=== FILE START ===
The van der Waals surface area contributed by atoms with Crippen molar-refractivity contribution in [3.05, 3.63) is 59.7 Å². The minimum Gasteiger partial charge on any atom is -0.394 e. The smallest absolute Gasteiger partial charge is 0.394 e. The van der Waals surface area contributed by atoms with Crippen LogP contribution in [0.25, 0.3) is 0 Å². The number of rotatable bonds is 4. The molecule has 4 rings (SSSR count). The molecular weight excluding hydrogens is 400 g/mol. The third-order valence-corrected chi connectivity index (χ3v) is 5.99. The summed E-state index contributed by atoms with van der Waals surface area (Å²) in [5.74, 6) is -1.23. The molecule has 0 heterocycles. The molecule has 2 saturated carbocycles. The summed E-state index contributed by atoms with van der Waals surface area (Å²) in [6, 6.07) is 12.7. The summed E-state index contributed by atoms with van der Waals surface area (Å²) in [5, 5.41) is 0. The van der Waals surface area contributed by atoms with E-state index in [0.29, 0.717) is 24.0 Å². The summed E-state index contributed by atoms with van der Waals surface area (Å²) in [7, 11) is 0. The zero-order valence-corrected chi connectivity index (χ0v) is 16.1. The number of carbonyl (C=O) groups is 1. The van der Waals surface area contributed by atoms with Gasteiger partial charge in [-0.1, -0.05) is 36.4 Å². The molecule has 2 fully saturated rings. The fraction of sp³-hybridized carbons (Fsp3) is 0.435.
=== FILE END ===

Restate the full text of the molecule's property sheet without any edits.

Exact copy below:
The van der Waals surface area contributed by atoms with Crippen molar-refractivity contribution in [3.05, 3.63) is 59.7 Å². The minimum Gasteiger partial charge on any atom is -0.394 e. The smallest absolute Gasteiger partial charge is 0.394 e. The van der Waals surface area contributed by atoms with Crippen LogP contribution in [0.25, 0.3) is 0 Å². The number of rotatable bonds is 4. The molecule has 4 rings (SSSR count). The molecular weight excluding hydrogens is 400 g/mol. The third-order valence-corrected chi connectivity index (χ3v) is 5.99. The summed E-state index contributed by atoms with van der Waals surface area (Å²) in [5.74, 6) is -1.23. The molecule has 0 heterocycles. The molecule has 2 saturated carbocycles. The summed E-state index contributed by atoms with van der Waals surface area (Å²) in [6, 6.07) is 12.7. The summed E-state index contributed by atoms with van der Waals surface area (Å²) in [5, 5.41) is 0. The van der Waals surface area contributed by atoms with E-state index in [0.29, 0.717) is 24.0 Å². The summed E-state index contributed by atoms with van der Waals surface area (Å²) in [7, 11) is 0. The zero-order valence-corrected chi connectivity index (χ0v) is 16.1. The number of carbonyl (C=O) groups is 1. The van der Waals surface area contributed by atoms with Gasteiger partial charge in [-0.1, -0.05) is 36.4 Å². The molecule has 2 fully saturated rings. The fraction of sp³-hybridized carbons (Fsp3) is 0.435.